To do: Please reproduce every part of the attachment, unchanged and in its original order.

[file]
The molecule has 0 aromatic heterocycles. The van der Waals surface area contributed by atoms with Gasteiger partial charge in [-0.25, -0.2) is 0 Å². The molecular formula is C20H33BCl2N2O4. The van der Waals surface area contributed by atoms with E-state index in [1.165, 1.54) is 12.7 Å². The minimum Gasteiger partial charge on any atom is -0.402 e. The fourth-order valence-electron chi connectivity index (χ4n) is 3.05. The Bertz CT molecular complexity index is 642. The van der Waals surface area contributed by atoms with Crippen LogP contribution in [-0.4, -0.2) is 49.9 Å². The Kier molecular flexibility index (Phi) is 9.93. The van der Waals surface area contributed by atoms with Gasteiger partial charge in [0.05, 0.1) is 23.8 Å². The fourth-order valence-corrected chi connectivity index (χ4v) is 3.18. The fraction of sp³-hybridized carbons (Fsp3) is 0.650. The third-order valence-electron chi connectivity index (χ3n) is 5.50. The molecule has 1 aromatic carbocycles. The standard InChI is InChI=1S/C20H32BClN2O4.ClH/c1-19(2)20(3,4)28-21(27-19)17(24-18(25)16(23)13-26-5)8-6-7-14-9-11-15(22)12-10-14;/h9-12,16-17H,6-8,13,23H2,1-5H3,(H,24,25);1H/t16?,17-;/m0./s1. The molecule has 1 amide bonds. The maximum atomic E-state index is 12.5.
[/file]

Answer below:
The molecule has 0 aromatic heterocycles. The van der Waals surface area contributed by atoms with Gasteiger partial charge in [-0.25, -0.2) is 0 Å². The molecular formula is C20H33BCl2N2O4. The van der Waals surface area contributed by atoms with E-state index in [1.165, 1.54) is 12.7 Å². The minimum Gasteiger partial charge on any atom is -0.402 e. The fourth-order valence-electron chi connectivity index (χ4n) is 3.05. The Bertz CT molecular complexity index is 642. The van der Waals surface area contributed by atoms with Crippen LogP contribution in [-0.4, -0.2) is 49.9 Å². The Kier molecular flexibility index (Phi) is 9.93. The van der Waals surface area contributed by atoms with Gasteiger partial charge in [0.05, 0.1) is 23.8 Å². The fourth-order valence-corrected chi connectivity index (χ4v) is 3.18. The fraction of sp³-hybridized carbons (Fsp3) is 0.650. The third-order valence-electron chi connectivity index (χ3n) is 5.50. The molecule has 1 aromatic carbocycles. The standard InChI is InChI=1S/C20H32BClN2O4.ClH/c1-19(2)20(3,4)28-21(27-19)17(24-18(25)16(23)13-26-5)8-6-7-14-9-11-15(22)12-10-14;/h9-12,16-17H,6-8,13,23H2,1-5H3,(H,24,25);1H/t16?,17-;/m0./s1. The molecule has 1 amide bonds. The maximum atomic E-state index is 12.5.